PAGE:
The question, then, is how do we stop our national neuroses from causing disasters?

Political Inconsistency?

Does anyone else feel like politics are disconcertingly inconsistent?
Perhaps that the whole thing has come unmoored?
I was anti-war back in the early 00s, when the Left was anti-war. I marched in protest against the Iraq War. “Hey hey, ho ho, this racist war has got to go,” we chanted.
There was a lot of talk back then about how the US spends too much on the military and is over-involved in military expeditions abroad.
Of course, I was not an expert in international affairs, nor America’s military needs abroad. I might have been wrong. So might most of the other leftists who held similar opinions in those days. But “America is spending too much on the military, which is harming both brown people abroad and also Americans, who die in wars and have to pay for them. We would be better off spending that money on things that actually benefit Americans, like highspeed rail lines, education, health care, or just leaving it in people’s pockets and letting them use it however they want,” was absolutely a mainstream leftist position.
Today, Trump says something like he wouldn’t want to die in a war for Montenegro, and the Left responds that it is very important that Americans be willing to die for Montenegro.
Let’s step back and be rational for a second: No one wants to die for a foreign country. I don’t want to die for Australia, for Russia, for India, Japan, Montenegro, or Chad, and no one from those countries wants to die for America. Certainly there is a logic of “strength in numbers,” in which we are all safer because we create a credible, united front, but there is also logic in avoiding”entangling alliances,” which were blamed for creating the death machine known as WWI.
The question of whether Americans should die in defense of Montenegro (something we have been committed to without ever being asked,) ultimately depends on whether alliance with Montenegro makes us more or less secure here at home–a matter I haven’t seen any discussion about on Left or Right.
The only relevant argument I’ve seen is that various alliance-members have died “for us” in “our” wars in places like Iraq and Afghanistan, therefore we should be equally willing to die for them in their wars. The logic seems to be, “The government sent you to die in a stupid, racist war that destroyed the American economy and was a terrible idea all around, therefore you’re morally obligated to go die in Montenegro, too.”
Perhaps we should be asking whether dying in Iraq and Afghanistan was a good idea for anyone, not just taking it as some kind of obscene sunk cost that obligates everyone else to go die in random conflicts from here on out.
It seems like all of the talk about how “the military is too big” and “bombing countries like Iraq and Afghanistan is racist” was dropped as soon as people realized that massively cutting the military budget would mean… scaling back military obligations abroad.
I find a Left that suddenly pro-military spending and antagonistic toward Russia awfully disconcerting.
There are a variety of issues on the Right that I find it difficult to believe people *truly* care that much about–for example, I don’t think anyone actually believed that national policy should be determined by whether or not Bill Clinton had sex with an intern. “Bill had sex” is really just an excuse to try to force him out on technical grounds because they already didn’t like him. Similarly on the Left, I don’t believe any of the outraged commentators actually care whether the US flag touched the North Korean flag at the US/NK summit–the Left has never cared about proper flag etiquette.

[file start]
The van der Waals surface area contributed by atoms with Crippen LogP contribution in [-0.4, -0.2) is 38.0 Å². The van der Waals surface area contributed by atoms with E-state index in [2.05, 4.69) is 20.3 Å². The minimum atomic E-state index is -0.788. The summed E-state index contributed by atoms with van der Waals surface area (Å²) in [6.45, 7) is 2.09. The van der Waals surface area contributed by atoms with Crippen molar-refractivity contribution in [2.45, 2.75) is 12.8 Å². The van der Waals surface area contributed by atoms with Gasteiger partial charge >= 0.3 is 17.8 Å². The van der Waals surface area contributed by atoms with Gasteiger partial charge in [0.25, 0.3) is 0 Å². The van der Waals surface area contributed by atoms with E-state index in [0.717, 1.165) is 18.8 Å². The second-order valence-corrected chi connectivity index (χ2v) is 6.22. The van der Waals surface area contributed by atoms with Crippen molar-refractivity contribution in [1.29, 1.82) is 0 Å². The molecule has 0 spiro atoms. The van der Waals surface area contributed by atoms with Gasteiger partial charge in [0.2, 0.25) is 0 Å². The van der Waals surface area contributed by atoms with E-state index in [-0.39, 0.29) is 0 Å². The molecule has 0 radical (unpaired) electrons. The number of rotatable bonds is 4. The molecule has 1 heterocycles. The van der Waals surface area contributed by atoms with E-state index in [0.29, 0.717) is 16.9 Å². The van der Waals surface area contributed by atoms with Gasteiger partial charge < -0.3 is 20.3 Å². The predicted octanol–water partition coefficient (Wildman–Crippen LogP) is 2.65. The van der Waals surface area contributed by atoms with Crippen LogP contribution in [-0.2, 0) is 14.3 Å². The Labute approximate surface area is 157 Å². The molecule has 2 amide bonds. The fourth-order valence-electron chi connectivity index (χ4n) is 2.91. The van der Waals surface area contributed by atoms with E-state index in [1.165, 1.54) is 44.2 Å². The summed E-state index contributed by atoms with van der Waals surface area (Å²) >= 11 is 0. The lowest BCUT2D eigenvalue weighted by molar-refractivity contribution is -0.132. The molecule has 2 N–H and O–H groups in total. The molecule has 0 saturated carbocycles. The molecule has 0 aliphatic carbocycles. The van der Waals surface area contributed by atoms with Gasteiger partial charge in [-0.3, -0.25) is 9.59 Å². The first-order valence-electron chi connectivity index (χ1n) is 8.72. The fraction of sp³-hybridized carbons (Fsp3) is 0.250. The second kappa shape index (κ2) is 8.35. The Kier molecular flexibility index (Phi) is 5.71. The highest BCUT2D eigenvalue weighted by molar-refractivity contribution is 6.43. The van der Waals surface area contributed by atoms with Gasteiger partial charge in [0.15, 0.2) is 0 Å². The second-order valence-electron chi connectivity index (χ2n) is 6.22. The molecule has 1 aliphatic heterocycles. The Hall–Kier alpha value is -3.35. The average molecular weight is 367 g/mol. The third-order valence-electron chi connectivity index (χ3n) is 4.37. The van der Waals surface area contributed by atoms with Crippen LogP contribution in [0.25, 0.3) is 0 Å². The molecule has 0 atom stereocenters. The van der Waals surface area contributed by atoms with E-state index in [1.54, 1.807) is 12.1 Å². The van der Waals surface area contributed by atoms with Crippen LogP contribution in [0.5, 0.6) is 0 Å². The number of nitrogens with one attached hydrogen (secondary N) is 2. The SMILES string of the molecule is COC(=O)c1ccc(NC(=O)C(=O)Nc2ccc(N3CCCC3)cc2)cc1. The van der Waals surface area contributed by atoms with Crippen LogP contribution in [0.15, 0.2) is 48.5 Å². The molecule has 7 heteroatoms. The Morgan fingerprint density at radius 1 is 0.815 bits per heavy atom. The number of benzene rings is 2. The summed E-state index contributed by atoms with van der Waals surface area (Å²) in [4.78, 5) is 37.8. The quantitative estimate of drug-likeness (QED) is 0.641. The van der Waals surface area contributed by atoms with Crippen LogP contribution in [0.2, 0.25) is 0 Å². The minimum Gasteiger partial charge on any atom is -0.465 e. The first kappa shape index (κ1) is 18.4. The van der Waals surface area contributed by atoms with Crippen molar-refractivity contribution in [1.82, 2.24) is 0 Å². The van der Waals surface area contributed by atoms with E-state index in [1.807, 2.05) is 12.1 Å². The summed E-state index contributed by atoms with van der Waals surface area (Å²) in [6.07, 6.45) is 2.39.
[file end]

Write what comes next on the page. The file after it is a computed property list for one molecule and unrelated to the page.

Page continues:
These issues are transparently not things politicians, commentators, or other elites actually care about.
Was “America spends too much on the military/fights too many wars abroad” similarly nothing but a dumb rallying cry for the Left, something the upper muckety-mucks never actually believed? And what happened to all of the people who were once quite opposed to US “imperialism”?

Vacation posting: When Capitalism Devours Democracy

I am on vacation, and so have only been able to take notes on the posts I want to write for the past week. Here is the outline I jotted down in the car:

  1. When Capitalism Devours Democracy

Ken Star, Mueller, the media, and endless for-profit, anti-nation investigations into the president. (Actually, Tom Nichols’s discussion about the evolution of talk radio and Cable News and their deleterious effects on political discourse is one of the better parts of his book, The Death of Expertise.)

The overly complex legal code + endless investigation + the media + advertising dollars => undermining government function.

Watergate, White Water, Monica, Russiagate, etc.

Can you imagine the national reaction if someone tried to investigate George Washington the same way? It would have been seen not as “anti-George Washington,” but as fundamentally anti-American, an attempt to subvert democracy itself and interfere with the proper functioning of the nation.

Note the complexity of the modern legal, economic, and tax systems, which simultaneously make it very hard for anyone doing much of anything to comply with every single law (have you ever jaywalked? Accidentally miscounted a deduction on your taxes?) and ensure that, with enough searching, if you want to pin something bad on someone, you probably can.

This is why you never talk to the police. Reason #1: